In one cartoon of Mox The Engineer-Translator, Mox, who is watching a movie with his girlfriend Lena, suddenly starts loudly protesting that the subtitles do not correspond to the dialogue in a foreign language. At the end, they are both thrown out of the movie theater and Lena’s bubble above her pony-tailed head says:”Mental note to myself: Never go to movies with a translator!”.
I know why Mox could not stay silent. To be silent in the face of injustice is to be an accomplice to evil. And to be silent in the face of a mistranslation when you are a translator is to deny your true identity, just like Peter denied Jesus, three times before a rooster crowed, out of fear of what would happen to him.
There is a scene in the movie Johnny English in which Rowan Atkinson, who is trying to impress Natalie Imbruglia by his skillful handling of chopsticks at a sushi restaurant, (“I practically live off these things” he says to her, while wondering how to separate wooden chopsticks that seem to be stuck together), utters a Japanese sentence with perfect pronunciation, which is translated in the subtitles as “Your friend’s daughter has 3 bottoms”.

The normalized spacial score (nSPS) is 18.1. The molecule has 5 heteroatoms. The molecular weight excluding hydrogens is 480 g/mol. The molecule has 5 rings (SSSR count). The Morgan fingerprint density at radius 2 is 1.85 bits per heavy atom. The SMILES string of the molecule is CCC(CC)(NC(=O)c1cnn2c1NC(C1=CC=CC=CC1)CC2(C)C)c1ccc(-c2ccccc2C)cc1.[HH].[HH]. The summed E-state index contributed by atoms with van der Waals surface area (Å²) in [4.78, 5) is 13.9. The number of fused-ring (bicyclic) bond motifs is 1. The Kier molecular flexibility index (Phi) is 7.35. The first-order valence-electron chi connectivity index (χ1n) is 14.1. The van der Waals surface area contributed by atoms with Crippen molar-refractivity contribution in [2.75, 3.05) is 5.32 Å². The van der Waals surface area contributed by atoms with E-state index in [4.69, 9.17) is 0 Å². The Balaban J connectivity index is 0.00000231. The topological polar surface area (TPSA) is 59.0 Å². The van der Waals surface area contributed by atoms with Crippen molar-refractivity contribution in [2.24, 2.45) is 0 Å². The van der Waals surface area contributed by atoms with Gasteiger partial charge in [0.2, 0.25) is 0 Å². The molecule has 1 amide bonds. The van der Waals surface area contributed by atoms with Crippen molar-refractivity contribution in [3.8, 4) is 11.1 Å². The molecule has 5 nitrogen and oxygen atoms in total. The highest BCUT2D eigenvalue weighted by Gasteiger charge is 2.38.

But he did not say that!!! He actually said in Japanese “Your friend’s daughter has a small penis”. (Anata no tomodachi no musume wa chiisana o-chinchi wo motte iru).
I swear, that’s what said! I think that it is very funny both in Japanese and in English (it is clearly an imaginary daughter of an imaginary friend), while a daughter with three bottoms is not very funny, imaginary or otherwise, because it does not really mean anything.
Which idiot decided to mistranslate the sentence like this?, I wonder. Fortunately, I was watching the movie on my TV at home. Had I been in a movie theater, I would probably have done what Mox did in the cartoon, and I would then meet the same fate as Mox.
I don’t scream at the screen in movie theaters. I do sometime scream at my TV, but usually it has nothing to do with foreign languages. I do it sometime when a well paid “journalist” is blithely telling lies, just before I turn the TV off.